The Defence of a Stinging Nettle

So during our final trip to the woods (AT NIGHT TIME ?!?!), Duncan asked us to put on a glove and pick some nettles so that we could make nettle soup. I feel that I should add at this time that I didn’t realise nettle soup was an actually thing. After all why on earth would anyone ever willingly eat something that’s just going to sting them? It turns out however that nettle soup does not sting you, but why s it then that stinging nettles do?

 

stining nettle 1 .png

Stinging nettles sting due to a way they have evolved for the best survival. They have developed stinging cells as adaptation to deter herbivores from eating them. Stinging nettles stems and underside of the leaves are covered in long, thin hollow hairs (called Trichomes) containing formic acid, which is what causes the sting.

stining nettle 2

When you brush against the Trichomes you break off the fragile silica tips of the hairs which are essentially made of glass and therefor act as a sharp needle. This sharp needle pierces the skin causing the nettles venom to be injected.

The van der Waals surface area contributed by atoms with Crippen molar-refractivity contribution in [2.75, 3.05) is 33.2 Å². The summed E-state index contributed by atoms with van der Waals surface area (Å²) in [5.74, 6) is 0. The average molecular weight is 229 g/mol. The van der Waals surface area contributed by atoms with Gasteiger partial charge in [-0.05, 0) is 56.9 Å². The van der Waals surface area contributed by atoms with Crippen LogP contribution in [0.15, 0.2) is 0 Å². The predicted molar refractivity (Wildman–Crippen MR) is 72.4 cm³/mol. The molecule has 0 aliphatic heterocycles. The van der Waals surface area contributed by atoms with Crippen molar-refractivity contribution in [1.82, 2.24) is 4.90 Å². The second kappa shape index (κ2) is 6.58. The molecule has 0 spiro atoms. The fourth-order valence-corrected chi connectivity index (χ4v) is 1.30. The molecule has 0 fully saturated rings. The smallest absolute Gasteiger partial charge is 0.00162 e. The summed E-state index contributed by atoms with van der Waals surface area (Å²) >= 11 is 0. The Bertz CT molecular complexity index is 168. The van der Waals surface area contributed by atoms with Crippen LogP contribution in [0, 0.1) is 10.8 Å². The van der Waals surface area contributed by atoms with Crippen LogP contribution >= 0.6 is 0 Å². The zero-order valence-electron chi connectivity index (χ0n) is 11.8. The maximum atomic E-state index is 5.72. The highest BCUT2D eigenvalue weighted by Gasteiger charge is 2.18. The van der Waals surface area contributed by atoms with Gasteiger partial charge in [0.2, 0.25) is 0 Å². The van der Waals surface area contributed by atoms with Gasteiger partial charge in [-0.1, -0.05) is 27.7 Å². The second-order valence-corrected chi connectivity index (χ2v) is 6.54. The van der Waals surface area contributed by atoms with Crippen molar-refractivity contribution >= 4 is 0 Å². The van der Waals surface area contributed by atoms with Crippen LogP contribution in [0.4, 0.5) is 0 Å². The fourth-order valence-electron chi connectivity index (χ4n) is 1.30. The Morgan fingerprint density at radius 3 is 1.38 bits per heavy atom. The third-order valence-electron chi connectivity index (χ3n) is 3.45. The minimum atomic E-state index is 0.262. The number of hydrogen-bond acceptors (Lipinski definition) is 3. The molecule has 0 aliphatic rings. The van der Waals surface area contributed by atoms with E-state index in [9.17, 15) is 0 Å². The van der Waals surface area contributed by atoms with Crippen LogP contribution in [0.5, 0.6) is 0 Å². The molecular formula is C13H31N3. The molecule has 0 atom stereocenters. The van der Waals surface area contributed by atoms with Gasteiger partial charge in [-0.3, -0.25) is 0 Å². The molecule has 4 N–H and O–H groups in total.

Originally the primary source of pain from a stinging nettle sting was thought to be formic acid how ether it is of a too low concentration. Therefor what causes the inflammation and pain from a stinging nettle sting is actually the histamine, acetylcholine and serotonin.

stinging nettle 3 .png

The reason that nettle soup does not sting is because by boiling the nettles you are destroying the venom. Nettles actually very good for you as they are a rich source of vitamin C and contain more iron than spinach! I however can’t say that the health benefits of nettle soup overweigh the foul taste, but this is just my opinion and I’m a second year primary ed student, not a food critic!

 

References:

http://www.compoundchem.com/2015/06/04/nettles/

http://www.bbc.co.uk/nature/life/Stinging_nettle

http://www.saps.org.uk/secondary/teaching-resources/869-investigating-leaf-adaptations-why-do-nettles-sting

 

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